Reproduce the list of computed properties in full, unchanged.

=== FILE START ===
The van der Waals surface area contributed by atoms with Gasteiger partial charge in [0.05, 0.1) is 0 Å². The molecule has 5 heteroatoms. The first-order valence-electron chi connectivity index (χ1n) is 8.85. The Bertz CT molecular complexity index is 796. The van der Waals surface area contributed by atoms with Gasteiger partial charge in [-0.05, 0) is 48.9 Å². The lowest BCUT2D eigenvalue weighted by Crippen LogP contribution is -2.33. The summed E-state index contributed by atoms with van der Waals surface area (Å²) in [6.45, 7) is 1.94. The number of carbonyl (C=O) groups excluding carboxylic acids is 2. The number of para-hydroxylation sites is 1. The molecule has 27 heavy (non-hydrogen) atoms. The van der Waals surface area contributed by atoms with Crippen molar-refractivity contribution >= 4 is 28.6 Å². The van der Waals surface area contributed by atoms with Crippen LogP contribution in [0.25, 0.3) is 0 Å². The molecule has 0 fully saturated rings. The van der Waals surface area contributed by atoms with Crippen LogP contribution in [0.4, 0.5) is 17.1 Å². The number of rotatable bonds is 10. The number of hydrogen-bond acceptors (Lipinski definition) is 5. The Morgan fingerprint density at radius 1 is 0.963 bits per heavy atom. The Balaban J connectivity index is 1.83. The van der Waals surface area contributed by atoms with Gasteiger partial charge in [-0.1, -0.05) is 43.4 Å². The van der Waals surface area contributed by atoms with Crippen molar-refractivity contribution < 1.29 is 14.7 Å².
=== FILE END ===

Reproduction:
The van der Waals surface area contributed by atoms with Gasteiger partial charge in [0.05, 0.1) is 0 Å². The molecule has 5 heteroatoms. The first-order valence-electron chi connectivity index (χ1n) is 8.85. The Bertz CT molecular complexity index is 796. The van der Waals surface area contributed by atoms with Gasteiger partial charge in [-0.05, 0) is 48.9 Å². The lowest BCUT2D eigenvalue weighted by Crippen LogP contribution is -2.33. The summed E-state index contributed by atoms with van der Waals surface area (Å²) in [6.45, 7) is 1.94. The number of carbonyl (C=O) groups excluding carboxylic acids is 2. The number of para-hydroxylation sites is 1. The molecule has 27 heavy (non-hydrogen) atoms. The van der Waals surface area contributed by atoms with Crippen molar-refractivity contribution >= 4 is 28.6 Å². The van der Waals surface area contributed by atoms with Crippen LogP contribution in [0.25, 0.3) is 0 Å². The molecule has 0 fully saturated rings. The van der Waals surface area contributed by atoms with Crippen LogP contribution in [0.4, 0.5) is 17.1 Å². The number of rotatable bonds is 10. The number of hydrogen-bond acceptors (Lipinski definition) is 5. The Morgan fingerprint density at radius 1 is 0.963 bits per heavy atom. The Balaban J connectivity index is 1.83. The van der Waals surface area contributed by atoms with Gasteiger partial charge in [-0.1, -0.05) is 43.4 Å². The van der Waals surface area contributed by atoms with Crippen molar-refractivity contribution < 1.29 is 14.7 Å².